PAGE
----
- Alternative Paradigms: The Impact of Islamic and Western Weltanschauungs on Political Theory. University Press of America, 1993
- Civilizational Transformation and the Muslim World. Quill, 1994
- Stratejik derinlik: Türkiye'nin uluslararası konumu. Küre Yayınları, 2001
- Osmanlı Medeniyeti: Siyaset İktisat Sanat. Klasik, 2005
- Küresel Bunalım. Küre, 2002.
U.S. Secretary Hillary Clinton and Turkish Foreign Minister Ahmet Davutoğlu.
Davutoğlu with the former Greek Foreign Minister Dimitris Droutsas
Davutoğlu with former Russian President Dmitry Medvedev and Turkish Prime Minister Erdoğan.
Davutoğlu at NATO headquarters in Brussels,December 4, 2009.
- T.C Resmî Gazete, 18 January 2008, Ankara, http://rega.basbakanlik.gov.tr/eskiler/2003/01/20030118.htm#13
- Biyografi Net, http://www.biyografi.net/kisiayrinti.asp?kisiid=2063
- Turkey FM Davutoglu embraces mediation role , (in English), bbc.co.uk, 31 Dec 2009
- Simsek, Ayhan. "The changes and challenges of Turkey's foreign policy". Archived from the original on 12 November 2010. Retrieved 14 December 2010.
- Batur, Nur. "New Ottomans is not a goodwilled description". Sabah Newspaper. Retrieved 14 December 2010.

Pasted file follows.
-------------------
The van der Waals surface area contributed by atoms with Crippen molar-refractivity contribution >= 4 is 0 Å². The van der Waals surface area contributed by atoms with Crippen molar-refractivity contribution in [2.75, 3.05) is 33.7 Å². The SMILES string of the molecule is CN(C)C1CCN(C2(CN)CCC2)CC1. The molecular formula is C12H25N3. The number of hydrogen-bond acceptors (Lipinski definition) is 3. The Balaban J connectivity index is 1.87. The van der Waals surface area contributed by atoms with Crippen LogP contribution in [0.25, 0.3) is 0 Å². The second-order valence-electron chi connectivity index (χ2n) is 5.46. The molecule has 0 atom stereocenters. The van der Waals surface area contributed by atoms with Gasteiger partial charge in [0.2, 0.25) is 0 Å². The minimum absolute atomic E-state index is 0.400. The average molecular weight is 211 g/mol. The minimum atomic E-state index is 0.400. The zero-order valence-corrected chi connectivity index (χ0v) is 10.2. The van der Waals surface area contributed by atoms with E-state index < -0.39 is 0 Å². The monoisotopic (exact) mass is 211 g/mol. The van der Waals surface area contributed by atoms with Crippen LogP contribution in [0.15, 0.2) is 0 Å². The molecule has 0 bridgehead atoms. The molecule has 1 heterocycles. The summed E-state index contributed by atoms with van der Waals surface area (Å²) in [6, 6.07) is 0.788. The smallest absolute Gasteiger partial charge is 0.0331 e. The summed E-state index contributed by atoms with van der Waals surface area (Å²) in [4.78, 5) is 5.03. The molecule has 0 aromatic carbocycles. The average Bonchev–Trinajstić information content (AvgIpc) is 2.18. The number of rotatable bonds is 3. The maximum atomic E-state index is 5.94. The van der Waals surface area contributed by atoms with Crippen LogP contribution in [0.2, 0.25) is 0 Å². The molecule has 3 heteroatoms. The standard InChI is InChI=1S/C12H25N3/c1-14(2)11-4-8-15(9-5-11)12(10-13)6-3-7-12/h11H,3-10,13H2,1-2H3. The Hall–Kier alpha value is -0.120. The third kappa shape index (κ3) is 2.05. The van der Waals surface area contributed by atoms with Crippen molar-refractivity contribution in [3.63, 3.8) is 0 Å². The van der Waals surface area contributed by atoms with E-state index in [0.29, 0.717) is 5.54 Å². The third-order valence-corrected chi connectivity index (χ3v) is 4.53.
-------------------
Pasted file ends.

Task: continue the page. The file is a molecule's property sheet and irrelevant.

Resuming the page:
- "The FP Top 100 Global Thinkers 7. Ahmet Davutoglu". Foreign Policy. Archived from the original on 12 December 2010. Retrieved 14 December 2010.
- Hounshell, Blake. "Mr. 'Zero Problems'". Foreign Policy. Retrieved 14 December 2010.
- "16 Ahmet Davutoglu, Recep Tayyip Erdogan". Foreign Policy. Retrieved 29 November 2011.
|Wikimedia Commons has media related to Ahmet Davutoğlu.|
- Profile at the Ministry of Foreign Affairs
- Column archive at Aljazeera
- Column archive at The Guardian
- Works by or about Ahmet Davutoğlu in libraries (WorldCat catalog)
- Ahmet Davutoğlu collected news and commentary at Al Jazeera English
- A Shift in Turkish Foreign Policy: Turkey's Strategic Depth, Qantara
- Interview with Turkey's Foreign Minister Ahmet Davutoğlu: "Turkey Creates Balance in the Middle East", Qantera
- "Turkey's new visionary", Aljazeera, May 13, 2010
- "Turkey's Zero-Problems Foreign Policy", a Foreign Policy Magazine article from Davutoğlu, MAY 20, 2010
- Dialogue Should Not Legitimize Assad Interview with Turkish Foreign Minister Davutoglu
|Minister of Foreign Affairs of Turkey
May 1, 2009 – present